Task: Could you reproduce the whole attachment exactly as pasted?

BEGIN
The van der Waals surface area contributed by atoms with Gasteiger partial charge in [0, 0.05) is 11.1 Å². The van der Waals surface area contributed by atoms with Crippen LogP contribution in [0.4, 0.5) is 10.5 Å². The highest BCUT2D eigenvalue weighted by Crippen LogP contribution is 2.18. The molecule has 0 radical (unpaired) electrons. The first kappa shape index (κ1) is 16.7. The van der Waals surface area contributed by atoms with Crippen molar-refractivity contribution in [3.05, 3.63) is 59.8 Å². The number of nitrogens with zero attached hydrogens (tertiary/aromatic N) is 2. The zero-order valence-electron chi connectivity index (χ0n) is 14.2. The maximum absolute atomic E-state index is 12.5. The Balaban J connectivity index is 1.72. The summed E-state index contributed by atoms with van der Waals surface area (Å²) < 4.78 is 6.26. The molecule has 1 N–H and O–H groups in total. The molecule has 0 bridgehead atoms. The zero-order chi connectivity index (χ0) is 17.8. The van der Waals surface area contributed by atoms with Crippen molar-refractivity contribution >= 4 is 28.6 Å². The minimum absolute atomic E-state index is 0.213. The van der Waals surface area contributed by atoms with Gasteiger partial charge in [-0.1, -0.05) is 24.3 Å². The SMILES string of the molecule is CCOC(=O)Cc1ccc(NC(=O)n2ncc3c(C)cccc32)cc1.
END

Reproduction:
The van der Waals surface area contributed by atoms with Gasteiger partial charge in [0, 0.05) is 11.1 Å². The van der Waals surface area contributed by atoms with Crippen LogP contribution in [0.4, 0.5) is 10.5 Å². The highest BCUT2D eigenvalue weighted by Crippen LogP contribution is 2.18. The molecule has 0 radical (unpaired) electrons. The first kappa shape index (κ1) is 16.7. The van der Waals surface area contributed by atoms with Crippen molar-refractivity contribution in [3.05, 3.63) is 59.8 Å². The number of nitrogens with zero attached hydrogens (tertiary/aromatic N) is 2. The zero-order valence-electron chi connectivity index (χ0n) is 14.2. The maximum absolute atomic E-state index is 12.5. The Balaban J connectivity index is 1.72. The summed E-state index contributed by atoms with van der Waals surface area (Å²) < 4.78 is 6.26. The molecule has 1 N–H and O–H groups in total. The molecule has 0 bridgehead atoms. The zero-order chi connectivity index (χ0) is 17.8. The van der Waals surface area contributed by atoms with Crippen molar-refractivity contribution >= 4 is 28.6 Å². The minimum absolute atomic E-state index is 0.213. The van der Waals surface area contributed by atoms with Gasteiger partial charge in [-0.1, -0.05) is 24.3 Å². The SMILES string of the molecule is CCOC(=O)Cc1ccc(NC(=O)n2ncc3c(C)cccc32)cc1.